December 17 • 11:06 AM

Canadian Kids Have a Serious Smoking Problem

Bootleg cigarette sales could be leading Canadian teens to more serious drugs, a recent study finds.


December 17 • 10:37 AM

A Public Lynching in Sproul Plaza

When photographs of lynching victims showed up on a hallowed site of democracy in action, a provocation was issued—but to whom, by whom, and why?


December 17 • 8:00 AM

What Was the Job?

This was the year the job broke, the year we accepted a re-interpretation of its fundamental bargain and bought in to the push to get us to all work for ourselves rather than each other.


December 17 • 6:00 AM

White Kids Will Be Kids

Even the “good” kids—bound for college, upwardly mobile—sometimes break the law. The difference? They don’t have much to fear. A professor of race and social movements reflects on her teenage years and faces some uncomfortable realities.



December 16 • 4:00 PM

How Fear of Occupy Wall Street Undermined the Red Cross’ Sandy Relief Effort

Red Cross responders say there was a ban on working with the widely praised Occupy Sandy relief group because it was seen as politically unpalatable.


December 16 • 3:30 PM

Murder! Mayhem! And That’s Just the Cartoons!

New research suggests deaths are common features of animated features aimed at children.


December 16 • 1:43 PM

In Tragedy, Empathy Still Dependent on Proximity

In spite of an increasingly connected world, in the face of adversity, a personal touch is most effective.


December 16 • 12:00 PM

The ‘New York Times’ Is Hooked on Drug du Jour Journalism

For the paper of record, addiction is always about this drug or that drug rather than the real causes.


December 16 • 10:00 AM

What Is the Point of Academic Books?

Ultimately, they’re meant to disseminate knowledge. But their narrow appeal makes them expensive to produce and harder to sell.


December 16 • 8:00 AM

Unjust and Unwell: The Racial Issues That Could Be Affecting Your Health Care

Physicians and medical students have the same problems with implicit bias as the rest of us.


December 16 • 6:00 AM

If You Get Confused Just Listen to the Music Play

Healing the brain with the Grateful Dead.


December 16 • 4:00 AM

Another Casualty of the Great Recession: Trust

Research from Britain finds people who were laid off from their jobs expressed lower levels of generalized trust.


December 15 • 4:00 PM

When Charter Schools Are Non-Profit in Name Only

Some charters pass along nearly all their money to for-profit companies hired to manage the schools. It’s an arrangement that’s raising eyebrows.


December 15 • 2:00 PM

No More Space Race

A far cry from the fierce Cold War Space Race between the U.S. and the Soviet Union, exploration in the 21st century is likely to be a much more globally collaborative project.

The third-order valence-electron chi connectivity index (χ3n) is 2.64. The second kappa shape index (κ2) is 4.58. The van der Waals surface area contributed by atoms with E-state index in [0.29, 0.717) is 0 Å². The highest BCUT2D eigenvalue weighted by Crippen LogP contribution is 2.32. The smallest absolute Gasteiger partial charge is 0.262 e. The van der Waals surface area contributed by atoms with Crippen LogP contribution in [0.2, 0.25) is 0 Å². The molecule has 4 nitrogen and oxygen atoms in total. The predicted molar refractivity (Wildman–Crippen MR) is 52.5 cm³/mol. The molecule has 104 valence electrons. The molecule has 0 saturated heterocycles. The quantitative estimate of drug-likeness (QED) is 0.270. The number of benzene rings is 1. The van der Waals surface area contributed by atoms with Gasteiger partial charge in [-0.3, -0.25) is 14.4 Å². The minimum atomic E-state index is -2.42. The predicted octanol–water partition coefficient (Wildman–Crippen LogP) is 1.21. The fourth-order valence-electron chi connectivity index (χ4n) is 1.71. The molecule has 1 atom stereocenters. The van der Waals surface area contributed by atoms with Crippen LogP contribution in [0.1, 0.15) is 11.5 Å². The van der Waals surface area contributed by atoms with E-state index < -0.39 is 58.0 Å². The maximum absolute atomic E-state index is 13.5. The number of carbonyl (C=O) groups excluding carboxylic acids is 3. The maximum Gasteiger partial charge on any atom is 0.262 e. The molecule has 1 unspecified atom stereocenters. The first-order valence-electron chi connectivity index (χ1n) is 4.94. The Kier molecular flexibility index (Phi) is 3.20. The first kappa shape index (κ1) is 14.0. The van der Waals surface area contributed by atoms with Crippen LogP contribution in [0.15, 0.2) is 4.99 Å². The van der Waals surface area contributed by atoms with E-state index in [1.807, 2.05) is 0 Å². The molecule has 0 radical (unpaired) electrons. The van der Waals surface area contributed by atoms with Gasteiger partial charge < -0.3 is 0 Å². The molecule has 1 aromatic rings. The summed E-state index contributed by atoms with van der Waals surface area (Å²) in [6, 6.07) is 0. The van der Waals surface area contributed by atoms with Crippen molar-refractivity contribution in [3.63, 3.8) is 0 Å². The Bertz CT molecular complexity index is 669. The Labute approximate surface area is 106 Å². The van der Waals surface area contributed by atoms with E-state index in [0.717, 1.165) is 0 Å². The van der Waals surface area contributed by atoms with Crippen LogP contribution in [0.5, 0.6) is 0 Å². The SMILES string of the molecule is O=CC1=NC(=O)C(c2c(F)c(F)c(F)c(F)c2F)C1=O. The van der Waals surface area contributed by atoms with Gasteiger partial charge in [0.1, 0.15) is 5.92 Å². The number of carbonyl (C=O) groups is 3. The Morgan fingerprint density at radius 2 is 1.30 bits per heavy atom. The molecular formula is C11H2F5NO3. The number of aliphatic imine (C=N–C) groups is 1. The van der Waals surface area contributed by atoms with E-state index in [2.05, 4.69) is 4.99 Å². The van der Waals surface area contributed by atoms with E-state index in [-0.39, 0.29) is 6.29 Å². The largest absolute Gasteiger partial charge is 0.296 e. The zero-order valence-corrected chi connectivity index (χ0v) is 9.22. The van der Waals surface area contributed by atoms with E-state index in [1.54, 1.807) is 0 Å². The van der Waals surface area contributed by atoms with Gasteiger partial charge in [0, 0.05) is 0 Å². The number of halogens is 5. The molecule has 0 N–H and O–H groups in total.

December 15 • 12:32 PM

The Hidden Psychology of the Home Ref

That old myth of home field bias isn’t a myth at all; it’s a statistical fact.


December 15 • 12:00 PM

Gluttony and Global Warming: We’re Eating Ourselves to a Warmer Planet

Forget your car. Our obsession with beef and dairy has a far more devastating effect on the climate.


December 15 • 10:00 AM

The 2016 Presidential Race Has Already Started

And this is the most exciting part.


December 15 • 8:00 AM

The Second Life of Old iPods

Why is it that old iPods are suddenly cool—and pricey again?


December 15 • 6:00 AM

The Lifelong Consequences of Rape

The long-term psychological and physical effects of the experience are devastating. And they’re likely exacerbated by the shame our culture insists on perpetuating.


December 15 • 4:00 AM

Mating Mindset Interferes With Attempts to Stop Smoking

Taiwanese researchers find photos of attractive women put men in an immediate-gratification state of mind.


Follow us


Canadian Kids Have a Serious Smoking Problem

Bootleg cigarette sales could be leading Canadian teens to more serious drugs, a recent study finds.

The Hidden Psychology of the Home Ref

That old myth of home field bias isn’t a myth at all; it’s a statistical fact.

A Word of Caution to the Holiday Deal-Makers

Repeat customers—with higher return rates and real bargain-hunting prowess—can have negative effects on a company’s net earnings.

Crowdfunding Works for Science

Scientists just need to put forth some effort.

There’s More Than One Way to Be Good at Math

Mathematical ability isn’t one single skill set; there are indeed many ways to be “good at math,” research shows.

The Big One

One in two United States senators and two in five House members who left office between 1998 and 2004 became lobbyists. November/December 2014

Copyright © 2014 by Pacific Standard and The Miller-McCune Center for Research, Media, and Public Policy. All Rights Reserved.